NIH Clinical Center

This file is provided for reference purposes only. It was current when it was produced, but it is no longer maintained and may now be out of date. Persons with disabilities having difficulty accessing information may contact us for assistance. For reliable, current information on this and other health topics, we recommend consulting the NIH Clinical Center at http://www.cc.nih.gov/.

NIH mark National Institutes of Health 2003 Clinical Center Profile

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Introduction

Message from the Director

Historical Highlights

Clinical Center Governance and Accreditation

Organizational Structure and Programs

The Mark O. Hatfield Clinical Research Center

Preparing for the Clinical Research Center Activation

The Edmond J. Safra Family Lodge

Clinical Research Initiatives

Clinician Highlight

Clinical Research Training Programs

Organizational Effectiveness and Efficiency Initiatives

Public Outreach

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Public Outreach

Medicine for the Public
The 2002 Medicine for the Public event, sponsored by the Clinical Center, was held September 17 – October 29. This lecture series offers the public a unique opportunity to learn about the stories of science at NIH. Each of the six featured lectures this past year drew approximately 400 attendees from across the region. 2002 topics included bioterrorism, genetics of speech and communication disorders, coping with anxiety and depression in uncertain times, nutritional therapies for age-related eye diseases, the teen brain, and endometriosis. Each of these lectures is web archived at http://www.cc.nih.gov/about/news/mfp/mfp02/index.html.

Photo: Music star Bono of the rock group U2 hugs Clinical Center patient Lesley Clementi at an airlift of 83,000 shoe box gifts in New York City.

Music star Bono of the rock group U2 hugs Clinical Center patient Lesley Clementi at an airlift of 83,000 shoe box gifts in New York City. Lesley of Lakeland, Florida, served as youth ambassador for Operation Christmas Child, a kids-helping-kids international relief effort that sent more than 6 million such gifts to hurting kids in more than 100 countries.

Media Relations
Mass media representatives continually call on clinician-researchers at the Clinical Center to serve as the authoritative voice on clinical research and clinical trials. Clinical Center media relations are facilitated by the Office of Communications. The Clinical Center director, Clinical Center-based investigators and NIH institute-based researchers responded to more than 160 media inquiries last year. Interviews were conducted with, and background information was provided for, domestic and international media outlets from broadcast, print, wire service, and Internet-based news organizations. News crews routinely sought out the Clinical Center to film its research facilities. A continuing media pattern reflects the self-empowered nature of patients today. More and more health, science and medical writers and reporters and producers request to speak with actual patient volunteers who participate in research studies. In 2002 NIH Clinical Center scientists and patients were featured in varied media outlets. The program array included major commercial news networks, major daily newspapers and the World Wide Web.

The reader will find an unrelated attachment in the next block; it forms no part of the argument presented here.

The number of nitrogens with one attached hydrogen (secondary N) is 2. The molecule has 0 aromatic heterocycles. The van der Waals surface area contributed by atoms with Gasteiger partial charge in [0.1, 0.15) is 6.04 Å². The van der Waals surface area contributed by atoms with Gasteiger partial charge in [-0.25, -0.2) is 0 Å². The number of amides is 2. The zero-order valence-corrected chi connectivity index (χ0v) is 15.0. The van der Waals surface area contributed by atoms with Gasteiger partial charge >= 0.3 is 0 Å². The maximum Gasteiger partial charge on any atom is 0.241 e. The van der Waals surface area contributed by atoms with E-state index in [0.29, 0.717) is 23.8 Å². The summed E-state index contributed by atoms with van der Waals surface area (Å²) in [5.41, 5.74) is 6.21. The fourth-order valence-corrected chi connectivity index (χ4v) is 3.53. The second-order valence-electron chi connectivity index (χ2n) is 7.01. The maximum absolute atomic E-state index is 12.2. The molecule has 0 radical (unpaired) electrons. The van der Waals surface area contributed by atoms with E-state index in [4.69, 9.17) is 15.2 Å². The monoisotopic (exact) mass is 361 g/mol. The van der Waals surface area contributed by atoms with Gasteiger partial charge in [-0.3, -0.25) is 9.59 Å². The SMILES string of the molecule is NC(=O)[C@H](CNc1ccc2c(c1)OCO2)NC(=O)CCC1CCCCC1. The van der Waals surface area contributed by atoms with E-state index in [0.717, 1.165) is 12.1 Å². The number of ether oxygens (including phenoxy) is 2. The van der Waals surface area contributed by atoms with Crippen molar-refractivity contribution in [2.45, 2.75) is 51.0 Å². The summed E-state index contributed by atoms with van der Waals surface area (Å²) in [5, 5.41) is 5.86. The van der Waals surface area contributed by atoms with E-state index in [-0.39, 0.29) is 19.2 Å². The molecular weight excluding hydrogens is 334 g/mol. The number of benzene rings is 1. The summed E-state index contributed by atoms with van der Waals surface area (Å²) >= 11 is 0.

Patient Recruitment and Public Liaison
A total of 9,460 new patients and healthy volunteers were admitted to the Clinical Center in 2002. The Patient Recruitment and Public Liaison Office (PRPL) received more than 45,000 contacts/ inquiries last year, a 6 percent increase over the previous year. Of those, nearly 20,000 were interested in participating in clinical research. PRPL referred more than 10,800 prospective patients to intramural protocols, 3 percent more than 2001. The number of minority contacts increased from 2,808 to 2,985 during 2002. PRPL continues to work with the NIH institutes to develop and implement recruitment campaigns locally and nationally. Outreach activities with physicians, minority communities and senior citizens continued in 2002. To promote involvement of clinical research subjects in protocols, a successful media campaign advertised current studies in communities in Maryland, southern Virginia and West Virginia.





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